Leah Heim Ball State University
Faculty Sponsor(s): Vanessa Rapatz Ball State UniversityIn “The Laugh of the Medusa,” Hélène Cixous illuminates her theories on écriture féminine with this powerful metaphor: “You only have to look at the Medusa straight on to see her. And she’s not deadly. She’s beautiful, and she’s laughing” (885). Cixous’ écriture féminine frightens proponents of patriarchy, who like Perseus can only walk backward towards it, unable to know its truths until they are willing to face the Other. It finds literal expression in female monsters, many of whom serve as challenges to patriarchal ontologies. On the flip side of this coin, however, is the female monster as, in Jeffrey Jerome Cohen’s words, “an abjected fragment that enables the formation of [patriarchal] identities” (“Monster Culture: Seven Theses” 19). How may the latter become the former? How may Medusa shake the gaze of Perseus and come into her laughing, beautiful self?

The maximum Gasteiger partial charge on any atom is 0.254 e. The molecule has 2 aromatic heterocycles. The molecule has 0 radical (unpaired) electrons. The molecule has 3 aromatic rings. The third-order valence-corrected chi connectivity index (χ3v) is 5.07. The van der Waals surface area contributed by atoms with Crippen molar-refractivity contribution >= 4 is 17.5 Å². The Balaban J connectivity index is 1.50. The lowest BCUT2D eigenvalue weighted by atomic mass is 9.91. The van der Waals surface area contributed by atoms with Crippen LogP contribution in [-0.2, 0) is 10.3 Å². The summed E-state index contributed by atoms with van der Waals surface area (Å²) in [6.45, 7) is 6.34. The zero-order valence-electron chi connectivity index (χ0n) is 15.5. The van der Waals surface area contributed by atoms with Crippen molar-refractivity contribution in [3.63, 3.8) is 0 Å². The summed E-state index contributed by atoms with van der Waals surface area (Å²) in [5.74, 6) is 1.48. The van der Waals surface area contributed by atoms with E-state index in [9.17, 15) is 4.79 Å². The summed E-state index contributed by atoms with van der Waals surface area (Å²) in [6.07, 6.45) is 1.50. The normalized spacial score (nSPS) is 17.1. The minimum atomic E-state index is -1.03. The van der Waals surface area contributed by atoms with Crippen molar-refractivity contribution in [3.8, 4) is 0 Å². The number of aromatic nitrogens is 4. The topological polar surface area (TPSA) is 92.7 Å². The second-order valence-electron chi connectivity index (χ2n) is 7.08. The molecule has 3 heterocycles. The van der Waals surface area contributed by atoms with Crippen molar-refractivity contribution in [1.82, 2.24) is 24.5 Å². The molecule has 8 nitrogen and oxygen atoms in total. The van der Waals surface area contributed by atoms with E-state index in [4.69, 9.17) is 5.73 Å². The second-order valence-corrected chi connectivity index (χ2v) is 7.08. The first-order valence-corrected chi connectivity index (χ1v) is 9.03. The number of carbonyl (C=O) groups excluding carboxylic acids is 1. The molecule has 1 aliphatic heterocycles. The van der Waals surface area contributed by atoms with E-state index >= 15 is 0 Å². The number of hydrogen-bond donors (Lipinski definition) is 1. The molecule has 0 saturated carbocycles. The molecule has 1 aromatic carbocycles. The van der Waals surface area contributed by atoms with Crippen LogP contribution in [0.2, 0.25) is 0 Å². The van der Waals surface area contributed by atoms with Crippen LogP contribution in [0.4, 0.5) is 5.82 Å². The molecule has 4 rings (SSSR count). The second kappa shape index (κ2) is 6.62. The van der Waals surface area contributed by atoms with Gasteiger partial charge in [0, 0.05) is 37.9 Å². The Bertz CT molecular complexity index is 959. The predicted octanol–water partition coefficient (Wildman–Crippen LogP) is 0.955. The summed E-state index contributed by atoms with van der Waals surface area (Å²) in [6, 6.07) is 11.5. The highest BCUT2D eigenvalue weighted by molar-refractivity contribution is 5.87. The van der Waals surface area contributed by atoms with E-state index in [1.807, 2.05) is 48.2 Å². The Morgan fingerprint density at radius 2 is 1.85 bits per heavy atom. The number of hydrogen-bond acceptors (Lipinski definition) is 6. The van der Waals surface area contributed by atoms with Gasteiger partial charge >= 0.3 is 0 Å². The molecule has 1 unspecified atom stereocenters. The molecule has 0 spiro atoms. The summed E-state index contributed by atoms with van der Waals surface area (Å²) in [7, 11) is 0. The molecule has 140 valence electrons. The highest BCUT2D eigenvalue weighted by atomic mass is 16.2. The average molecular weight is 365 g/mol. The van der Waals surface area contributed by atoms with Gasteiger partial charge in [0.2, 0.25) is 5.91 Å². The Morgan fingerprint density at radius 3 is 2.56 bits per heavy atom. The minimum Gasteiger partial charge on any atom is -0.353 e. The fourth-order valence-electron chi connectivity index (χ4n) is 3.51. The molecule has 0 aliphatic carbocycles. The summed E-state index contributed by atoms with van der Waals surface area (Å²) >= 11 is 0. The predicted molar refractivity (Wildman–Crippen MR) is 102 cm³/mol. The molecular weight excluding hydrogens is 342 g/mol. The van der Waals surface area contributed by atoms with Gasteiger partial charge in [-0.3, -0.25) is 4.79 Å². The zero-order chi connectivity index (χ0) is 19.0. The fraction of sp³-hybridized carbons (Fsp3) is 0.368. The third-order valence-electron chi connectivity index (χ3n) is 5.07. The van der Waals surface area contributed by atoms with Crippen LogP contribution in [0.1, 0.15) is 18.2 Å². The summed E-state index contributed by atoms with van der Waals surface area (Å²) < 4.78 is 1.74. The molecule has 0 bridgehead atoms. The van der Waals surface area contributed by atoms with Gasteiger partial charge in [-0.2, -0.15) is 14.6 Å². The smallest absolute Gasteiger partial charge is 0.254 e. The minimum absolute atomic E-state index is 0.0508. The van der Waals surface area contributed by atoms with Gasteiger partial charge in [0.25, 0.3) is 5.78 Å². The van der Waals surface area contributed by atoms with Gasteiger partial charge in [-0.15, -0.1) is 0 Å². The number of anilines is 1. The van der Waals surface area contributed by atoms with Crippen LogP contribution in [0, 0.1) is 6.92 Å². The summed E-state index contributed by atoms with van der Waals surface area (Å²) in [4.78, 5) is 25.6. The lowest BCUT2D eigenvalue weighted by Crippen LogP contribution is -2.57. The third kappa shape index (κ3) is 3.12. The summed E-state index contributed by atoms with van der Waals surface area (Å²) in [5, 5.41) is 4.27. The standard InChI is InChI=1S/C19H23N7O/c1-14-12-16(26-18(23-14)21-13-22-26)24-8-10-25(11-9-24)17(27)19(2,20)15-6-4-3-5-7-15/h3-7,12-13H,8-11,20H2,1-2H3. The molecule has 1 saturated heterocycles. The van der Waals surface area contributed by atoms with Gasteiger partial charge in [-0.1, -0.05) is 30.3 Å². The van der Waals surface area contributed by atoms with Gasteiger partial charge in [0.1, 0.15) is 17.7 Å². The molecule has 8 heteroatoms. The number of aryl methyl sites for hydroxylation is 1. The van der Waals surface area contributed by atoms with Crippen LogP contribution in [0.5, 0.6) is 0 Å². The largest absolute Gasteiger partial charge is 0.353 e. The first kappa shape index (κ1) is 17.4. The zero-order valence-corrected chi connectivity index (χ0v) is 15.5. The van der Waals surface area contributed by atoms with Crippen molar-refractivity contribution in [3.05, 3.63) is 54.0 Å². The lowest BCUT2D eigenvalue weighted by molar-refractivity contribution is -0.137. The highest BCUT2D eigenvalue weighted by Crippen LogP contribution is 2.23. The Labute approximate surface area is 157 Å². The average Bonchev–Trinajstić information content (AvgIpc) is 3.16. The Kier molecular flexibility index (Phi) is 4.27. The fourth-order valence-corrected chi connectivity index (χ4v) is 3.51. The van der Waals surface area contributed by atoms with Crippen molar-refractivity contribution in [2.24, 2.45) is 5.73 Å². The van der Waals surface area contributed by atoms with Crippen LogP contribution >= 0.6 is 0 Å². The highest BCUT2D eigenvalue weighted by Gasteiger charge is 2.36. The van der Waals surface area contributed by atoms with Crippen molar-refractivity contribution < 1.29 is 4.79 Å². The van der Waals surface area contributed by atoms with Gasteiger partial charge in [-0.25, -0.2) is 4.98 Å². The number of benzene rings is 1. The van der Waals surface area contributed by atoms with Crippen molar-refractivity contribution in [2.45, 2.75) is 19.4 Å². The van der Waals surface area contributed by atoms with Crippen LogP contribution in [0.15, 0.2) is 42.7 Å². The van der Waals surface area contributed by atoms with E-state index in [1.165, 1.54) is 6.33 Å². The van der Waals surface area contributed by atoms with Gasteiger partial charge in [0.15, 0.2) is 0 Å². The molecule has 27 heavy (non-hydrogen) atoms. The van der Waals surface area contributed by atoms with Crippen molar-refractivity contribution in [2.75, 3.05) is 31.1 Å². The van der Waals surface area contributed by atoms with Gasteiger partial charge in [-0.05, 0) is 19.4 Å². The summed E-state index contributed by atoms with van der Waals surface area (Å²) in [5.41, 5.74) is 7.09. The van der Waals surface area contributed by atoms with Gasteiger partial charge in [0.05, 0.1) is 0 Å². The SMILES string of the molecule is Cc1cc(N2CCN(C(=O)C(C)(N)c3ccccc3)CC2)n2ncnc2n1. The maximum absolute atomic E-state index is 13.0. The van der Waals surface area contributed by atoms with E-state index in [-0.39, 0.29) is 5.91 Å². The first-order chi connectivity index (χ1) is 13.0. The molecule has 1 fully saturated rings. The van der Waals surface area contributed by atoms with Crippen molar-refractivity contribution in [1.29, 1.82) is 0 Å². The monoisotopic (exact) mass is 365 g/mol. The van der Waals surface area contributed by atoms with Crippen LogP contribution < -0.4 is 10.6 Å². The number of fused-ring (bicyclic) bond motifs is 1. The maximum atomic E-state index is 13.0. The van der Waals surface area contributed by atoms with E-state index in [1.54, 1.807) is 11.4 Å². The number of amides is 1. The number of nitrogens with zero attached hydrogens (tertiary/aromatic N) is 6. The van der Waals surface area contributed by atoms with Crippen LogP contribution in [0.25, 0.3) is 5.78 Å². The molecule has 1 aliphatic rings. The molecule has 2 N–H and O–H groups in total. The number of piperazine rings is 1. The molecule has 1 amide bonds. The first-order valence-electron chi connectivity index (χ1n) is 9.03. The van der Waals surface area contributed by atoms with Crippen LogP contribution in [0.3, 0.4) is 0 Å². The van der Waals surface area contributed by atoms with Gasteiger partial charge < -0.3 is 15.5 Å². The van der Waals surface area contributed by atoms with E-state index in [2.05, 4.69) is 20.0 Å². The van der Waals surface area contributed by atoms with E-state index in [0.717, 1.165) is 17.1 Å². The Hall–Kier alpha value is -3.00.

One female monster who has made this transformation is the titular character of the 2013 film Mama. The film tells of two little girls who are saved from death and raised by a monstrous woman they refer to as “Mama.” After being recovered from the wilderness years later, the girls must abandon Mama. This paper uses the theories of Cixous and her contemporary Julia Kristeva to understand how a female monster like Mama can escape the pain of her abject monstrification and rise into the place of love and beauty envisioned by Cixous in her laughing Medusa.
Competitive Paper--All Disciplines (includes an Oral Presentation)
Competitive Paper (includes an Oral Presentation)
When & Where
Pharmacy & Health Sciences 106A